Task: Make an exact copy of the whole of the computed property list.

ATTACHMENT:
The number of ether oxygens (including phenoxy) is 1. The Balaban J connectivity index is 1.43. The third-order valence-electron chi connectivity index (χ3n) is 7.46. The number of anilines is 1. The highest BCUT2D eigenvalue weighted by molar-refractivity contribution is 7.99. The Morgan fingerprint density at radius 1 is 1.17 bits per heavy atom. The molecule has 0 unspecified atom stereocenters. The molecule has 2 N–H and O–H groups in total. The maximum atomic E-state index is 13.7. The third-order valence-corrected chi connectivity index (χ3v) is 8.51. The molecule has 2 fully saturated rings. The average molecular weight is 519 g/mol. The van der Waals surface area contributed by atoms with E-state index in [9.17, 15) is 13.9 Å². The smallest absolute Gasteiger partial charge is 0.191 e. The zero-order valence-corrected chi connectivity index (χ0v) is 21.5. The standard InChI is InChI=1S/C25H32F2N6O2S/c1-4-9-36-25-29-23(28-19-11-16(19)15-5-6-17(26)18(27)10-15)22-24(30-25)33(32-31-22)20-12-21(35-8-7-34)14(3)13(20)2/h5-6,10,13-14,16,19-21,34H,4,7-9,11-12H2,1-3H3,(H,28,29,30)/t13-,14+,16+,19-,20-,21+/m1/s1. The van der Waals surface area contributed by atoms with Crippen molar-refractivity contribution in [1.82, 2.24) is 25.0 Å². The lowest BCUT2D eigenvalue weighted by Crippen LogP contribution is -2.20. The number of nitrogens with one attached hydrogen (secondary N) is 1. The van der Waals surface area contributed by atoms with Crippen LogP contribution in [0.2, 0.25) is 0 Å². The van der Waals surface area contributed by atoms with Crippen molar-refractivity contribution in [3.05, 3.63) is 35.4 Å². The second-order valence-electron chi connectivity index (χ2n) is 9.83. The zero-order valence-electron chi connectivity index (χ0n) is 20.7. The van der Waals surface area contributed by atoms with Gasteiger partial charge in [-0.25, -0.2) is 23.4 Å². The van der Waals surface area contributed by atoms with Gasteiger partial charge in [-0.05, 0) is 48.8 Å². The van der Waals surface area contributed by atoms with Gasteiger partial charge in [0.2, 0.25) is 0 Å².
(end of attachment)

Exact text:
The number of ether oxygens (including phenoxy) is 1. The Balaban J connectivity index is 1.43. The third-order valence-electron chi connectivity index (χ3n) is 7.46. The number of anilines is 1. The highest BCUT2D eigenvalue weighted by molar-refractivity contribution is 7.99. The Morgan fingerprint density at radius 1 is 1.17 bits per heavy atom. The molecule has 0 unspecified atom stereocenters. The molecule has 2 N–H and O–H groups in total. The maximum atomic E-state index is 13.7. The third-order valence-corrected chi connectivity index (χ3v) is 8.51. The molecule has 2 fully saturated rings. The average molecular weight is 519 g/mol. The van der Waals surface area contributed by atoms with E-state index in [9.17, 15) is 13.9 Å². The smallest absolute Gasteiger partial charge is 0.191 e. The zero-order valence-corrected chi connectivity index (χ0v) is 21.5. The standard InChI is InChI=1S/C25H32F2N6O2S/c1-4-9-36-25-29-23(28-19-11-16(19)15-5-6-17(26)18(27)10-15)22-24(30-25)33(32-31-22)20-12-21(35-8-7-34)14(3)13(20)2/h5-6,10,13-14,16,19-21,34H,4,7-9,11-12H2,1-3H3,(H,28,29,30)/t13-,14+,16+,19-,20-,21+/m1/s1. The van der Waals surface area contributed by atoms with Crippen molar-refractivity contribution in [1.82, 2.24) is 25.0 Å². The lowest BCUT2D eigenvalue weighted by Crippen LogP contribution is -2.20. The number of nitrogens with one attached hydrogen (secondary N) is 1. The van der Waals surface area contributed by atoms with Crippen LogP contribution in [0.2, 0.25) is 0 Å². The van der Waals surface area contributed by atoms with Crippen molar-refractivity contribution in [3.05, 3.63) is 35.4 Å². The second-order valence-electron chi connectivity index (χ2n) is 9.83. The zero-order valence-electron chi connectivity index (χ0n) is 20.7. The van der Waals surface area contributed by atoms with Gasteiger partial charge in [-0.25, -0.2) is 23.4 Å². The van der Waals surface area contributed by atoms with Gasteiger partial charge in [-0.05, 0) is 48.8 Å². The van der Waals surface area contributed by atoms with Gasteiger partial charge in [0.2, 0.25) is 0 Å².